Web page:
CRISPR is a gene editing technology that creates targeted and specific changes to DNA. It is widely used in a labo- ratory setting to cheaply and efficiently study the function of specific genes. However, CRISPR-based gene therapy to treat genetic disease in humans is gaining popularity. Recent studies suggest that while gene therapy shows promise, direct gene editing of human embryos should be approached with caution. CRISPR Promising Results Treating Rare Inherited Diseases Beta thalassemia and sickle cell disease are inherited blood disorders caused by mutations that affect the production or structure of hemoglobin, the protein that carries oxygen in red blood cells. Promising preliminary results presented at a scien- tific meeting this year report that due to CRISPR-based therapy three people with these disorders no longer require the blood transfusions they previously relied on to treat their symptoms. For the gene therapy, bone marrow stem cells were removed from the affected individuals and the gene that turns off fetal hemoglobin production was disabled with CRISPR. The edited cells were transfused back to the patient and the now active fetal hemoglobin, which is normally turned off after birth, can carry oxygen throughout the body. In Vivo Gene Editing In another promising advance for gene editing, scientists used CRISPR to try to edit a gene while the DNA was still inside the person’s body. Scientists engineered a harmless virus to deliver the instructions to manufacture the CRISPR gene-editing machinery within the body. The virus was injected into the eye of patients with blindness due to a rare genetic disorder. Once inside the eye, the CRISPR machinery repaired the genetic defect that caused the blindness in hopes that the person’s vision is ultimately restored. CRISPR Cautionary Tales Not all of the buzz surrounding the advancement of CRISPR gene editing to treat human disease is positive. Three recent studies that were published on the preprint server bioRxiv reveal how gene editing can go awry. Each of the studies set out to edit
REFERENCES: CRISPR Therapeutics. CRISPR Therapeutics and Vertex Announce New Clinical Data for Investigational Gene-Editing Therapy CTX001™ in Severe Hemoglobinopathies at the 25th Annual European Hematology Association (EHA) Congress. 12 June 2020. Web. 31 August 2020. https://crisprtx.gcs-web. com/news-releases/news-release-details/crispr-therapeutics-and-vertex-an- nounce-new-clinical-data. NPR. In A 1st, Scientists Use Revolutionary Gene-Editing Tool To Edit Inside A Patient. 4 March 2020. Web. 31 August 2020. https://www.npr.org/sections/ health-shots/2020/03/04/811461486/in-a-1st-scientists-use-revolutionary- gene-editing-tool-to-edit-inside-a-patient. Alanis-Lobato, G. et al. Frequent loss-of-heterozygosity in CRISPR-Cas9- edited early human embryos. Preprint posted to Biorxiv 5 June 2020. doi: 10.1101/2020.06.05.135913. Zuccaro, M.V. et al. Reading frame restoration at the EYS locus, and allele-specific chromosome removal after Cas9 cleavage in human embryos. Preprint posted to Biorxiv 18 June 2020. doi: 10.1101/2020.06.17.149237. Liang, D. et al. Frequent gene conversion in human embryos induced by double strand breaks. Preprint posted to Biorxiv 20 June 2020. doi: 10.1101/2020.06.19.162214. AP News. China convicts 3 researchers involved in gene-edited babies. 30 December 2019. Web. 31 August 2020. https://apnews.com/7bf5ad- 48696d24628e49254df504e3ee. However, the big breakthrough came when they looked at the week immediately preceding the flare up. The scientists found an RNA signature (a combination of RNA molecules) that matched a type of inflammatory fibroblast previously identified as an aggressor in the joints of patients. They named these cells pre-inflammatory mesenchymal cells, or PRIME cells. Although the patient set was small, the results of the study are extremely promising. A home test of this kind would greatly improve quality of life for individuals with rheumatoid arthritis by alerting them of a pending flare up, giving them time to consult with their doctor to take necessary steps to avert or minimize the flare up. REFERENCE: Orange, D.E. et al. RNA identification of PRIME cells predicting rheumatoid arthritis flares. The New England Journal of Medicine . (2020) 383:218-228 doi: 10.1056/NEJMoa2004114.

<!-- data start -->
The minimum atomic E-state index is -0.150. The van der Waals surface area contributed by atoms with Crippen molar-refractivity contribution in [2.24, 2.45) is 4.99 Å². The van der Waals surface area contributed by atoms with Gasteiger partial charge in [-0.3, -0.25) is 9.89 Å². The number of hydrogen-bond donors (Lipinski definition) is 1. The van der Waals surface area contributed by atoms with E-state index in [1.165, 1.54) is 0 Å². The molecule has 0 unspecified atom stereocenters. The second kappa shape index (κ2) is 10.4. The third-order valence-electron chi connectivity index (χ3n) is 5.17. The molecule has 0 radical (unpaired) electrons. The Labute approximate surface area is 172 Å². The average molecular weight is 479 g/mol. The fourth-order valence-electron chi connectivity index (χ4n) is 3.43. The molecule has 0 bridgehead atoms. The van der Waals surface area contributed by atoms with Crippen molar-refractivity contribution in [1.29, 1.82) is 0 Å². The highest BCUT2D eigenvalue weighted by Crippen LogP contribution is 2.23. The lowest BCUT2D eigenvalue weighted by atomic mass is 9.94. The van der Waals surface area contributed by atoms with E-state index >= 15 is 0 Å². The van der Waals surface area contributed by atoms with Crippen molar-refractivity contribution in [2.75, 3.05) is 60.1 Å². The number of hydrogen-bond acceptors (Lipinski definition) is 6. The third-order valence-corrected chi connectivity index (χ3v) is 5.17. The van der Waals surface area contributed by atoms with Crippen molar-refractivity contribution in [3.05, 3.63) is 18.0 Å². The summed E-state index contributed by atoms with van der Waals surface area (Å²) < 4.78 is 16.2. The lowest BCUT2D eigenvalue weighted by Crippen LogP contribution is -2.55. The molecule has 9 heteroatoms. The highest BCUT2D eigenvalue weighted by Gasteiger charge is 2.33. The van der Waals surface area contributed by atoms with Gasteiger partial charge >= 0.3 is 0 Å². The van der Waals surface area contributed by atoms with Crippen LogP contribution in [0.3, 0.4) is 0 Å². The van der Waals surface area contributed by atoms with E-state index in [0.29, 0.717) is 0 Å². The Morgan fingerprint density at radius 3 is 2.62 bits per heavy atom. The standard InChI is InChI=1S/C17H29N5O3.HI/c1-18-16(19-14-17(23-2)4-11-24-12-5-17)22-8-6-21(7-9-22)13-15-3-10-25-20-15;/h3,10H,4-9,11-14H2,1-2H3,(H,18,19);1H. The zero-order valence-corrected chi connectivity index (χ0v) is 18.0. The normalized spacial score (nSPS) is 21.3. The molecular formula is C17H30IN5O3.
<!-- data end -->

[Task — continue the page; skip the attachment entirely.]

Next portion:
Genetic risk factor for multiple neurodegenerative diseases
A group of researchers recently uncovered gene variants that double a person’s risk of multiple neurodegenerative diseases including Alzheimer’s disease, amyotrophic lateral sclerosis and frontotem- poral dementia. The gene, TET2, codes for a protein involved in DNA demethylation, or removing chemical groups from DNA that changes how it is read. Other studies suggest that DNA becomes more meth- ylated as we age meaning the TET2 genetic variants with impaired de- methylation processes discovered in this study might mimic the aging process, putting people at higher risk of neurodegenerative disorders. While these tests and biomarkers still require further testing, they provide promise for affordable, early detection of Alzheimer disease and other neurodegenerative diseases.
Predicting arthritis flare-ups with a blood test
The ability to self-administer a blood test and have an early warning of symptom flare-ups would be life-changing for people with chronic diseases. The medical community is one step closer to offering this type of test to patients with rheumatoid arthritis, an autoimmune disease characterized by off and on joint stiffness, swelling and pain. Four rheumatoid arthritis patients provided blood samples and disease symptom diaries to scientists every week for several years. The scien- tists sequenced messenger RNA from samples from the weeks prior to, during and after a flare up to detect changes from baseline. Two weeks prior to symptom relapse, they detected a change in the RNA profile that was consistent with an increased abundance of immune cells.
The laboratories of HudsonAlpha faculty researchers Richard M. Myers, PhD, and Greg Cooper, PhD, contributed to the TET2 research.
REFERENCES: Palmqvist, S. et al. Discriminative accuracy of plasma phospho-tau217 for Alzheimer Disease versus other neurodegenerative disorders. JAMA (2020) 324:772-781. doi: 10.1001/jama.2020.12134. Montagne, A. et al. APOE4 leads to blood-brain barrier dysfunction predicting cognitive decline. Nature. (2020) 581:71-76. doi: 10.1038/s41586-020-2247-3. Cochran, N. et al. Non-coding and loss-of-function coding variants in TET2 are associated with multiple neurodegenerative diseases. The American Journal of Human Genetics (2020) 106:632-645. doi: 10.1016/j.ajhg.2020.03.010.